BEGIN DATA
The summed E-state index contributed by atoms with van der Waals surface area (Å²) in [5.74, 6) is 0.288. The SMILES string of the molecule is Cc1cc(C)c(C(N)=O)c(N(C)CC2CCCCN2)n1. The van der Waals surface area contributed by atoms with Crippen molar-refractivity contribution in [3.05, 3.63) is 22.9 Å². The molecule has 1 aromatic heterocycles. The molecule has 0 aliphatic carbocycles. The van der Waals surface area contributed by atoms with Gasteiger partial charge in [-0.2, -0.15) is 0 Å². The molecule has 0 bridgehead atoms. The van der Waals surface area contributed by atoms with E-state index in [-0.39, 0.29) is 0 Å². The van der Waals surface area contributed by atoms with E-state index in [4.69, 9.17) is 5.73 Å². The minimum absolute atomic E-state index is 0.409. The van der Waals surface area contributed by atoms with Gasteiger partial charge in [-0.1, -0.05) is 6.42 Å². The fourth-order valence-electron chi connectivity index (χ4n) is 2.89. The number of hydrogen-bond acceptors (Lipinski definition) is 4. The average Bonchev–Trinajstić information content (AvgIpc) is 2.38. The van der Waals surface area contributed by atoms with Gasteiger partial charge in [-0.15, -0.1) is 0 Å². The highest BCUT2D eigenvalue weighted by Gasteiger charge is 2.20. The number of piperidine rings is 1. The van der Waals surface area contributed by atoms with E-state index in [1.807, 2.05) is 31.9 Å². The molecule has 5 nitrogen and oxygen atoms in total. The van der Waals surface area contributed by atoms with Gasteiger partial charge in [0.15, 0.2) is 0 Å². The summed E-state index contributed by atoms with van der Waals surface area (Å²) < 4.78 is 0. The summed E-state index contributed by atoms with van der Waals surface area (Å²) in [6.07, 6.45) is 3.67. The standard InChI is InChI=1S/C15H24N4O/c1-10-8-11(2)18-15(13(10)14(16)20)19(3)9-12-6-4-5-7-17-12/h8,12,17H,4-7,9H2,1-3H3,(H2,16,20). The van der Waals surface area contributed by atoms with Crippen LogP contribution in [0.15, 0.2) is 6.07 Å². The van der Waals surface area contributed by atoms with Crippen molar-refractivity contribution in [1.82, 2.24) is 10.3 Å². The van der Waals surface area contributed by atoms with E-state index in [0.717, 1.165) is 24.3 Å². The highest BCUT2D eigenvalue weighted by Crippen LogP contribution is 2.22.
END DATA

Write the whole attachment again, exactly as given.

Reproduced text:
The summed E-state index contributed by atoms with van der Waals surface area (Å²) in [5.74, 6) is 0.288. The SMILES string of the molecule is Cc1cc(C)c(C(N)=O)c(N(C)CC2CCCCN2)n1. The van der Waals surface area contributed by atoms with Crippen molar-refractivity contribution in [3.05, 3.63) is 22.9 Å². The molecule has 1 aromatic heterocycles. The molecule has 0 aliphatic carbocycles. The van der Waals surface area contributed by atoms with Gasteiger partial charge in [-0.2, -0.15) is 0 Å². The molecule has 0 bridgehead atoms. The van der Waals surface area contributed by atoms with E-state index in [-0.39, 0.29) is 0 Å². The van der Waals surface area contributed by atoms with E-state index in [4.69, 9.17) is 5.73 Å². The minimum absolute atomic E-state index is 0.409. The van der Waals surface area contributed by atoms with Gasteiger partial charge in [-0.1, -0.05) is 6.42 Å². The fourth-order valence-electron chi connectivity index (χ4n) is 2.89. The number of hydrogen-bond acceptors (Lipinski definition) is 4. The average Bonchev–Trinajstić information content (AvgIpc) is 2.38. The van der Waals surface area contributed by atoms with Gasteiger partial charge in [-0.15, -0.1) is 0 Å². The highest BCUT2D eigenvalue weighted by Gasteiger charge is 2.20. The number of piperidine rings is 1. The van der Waals surface area contributed by atoms with E-state index in [1.807, 2.05) is 31.9 Å². The molecule has 5 nitrogen and oxygen atoms in total. The van der Waals surface area contributed by atoms with Gasteiger partial charge in [0.15, 0.2) is 0 Å². The summed E-state index contributed by atoms with van der Waals surface area (Å²) < 4.78 is 0. The summed E-state index contributed by atoms with van der Waals surface area (Å²) in [6.07, 6.45) is 3.67. The standard InChI is InChI=1S/C15H24N4O/c1-10-8-11(2)18-15(13(10)14(16)20)19(3)9-12-6-4-5-7-17-12/h8,12,17H,4-7,9H2,1-3H3,(H2,16,20). The van der Waals surface area contributed by atoms with Crippen LogP contribution in [0.15, 0.2) is 6.07 Å². The van der Waals surface area contributed by atoms with Crippen molar-refractivity contribution in [1.82, 2.24) is 10.3 Å². The van der Waals surface area contributed by atoms with E-state index in [0.717, 1.165) is 24.3 Å². The highest BCUT2D eigenvalue weighted by Crippen LogP contribution is 2.22.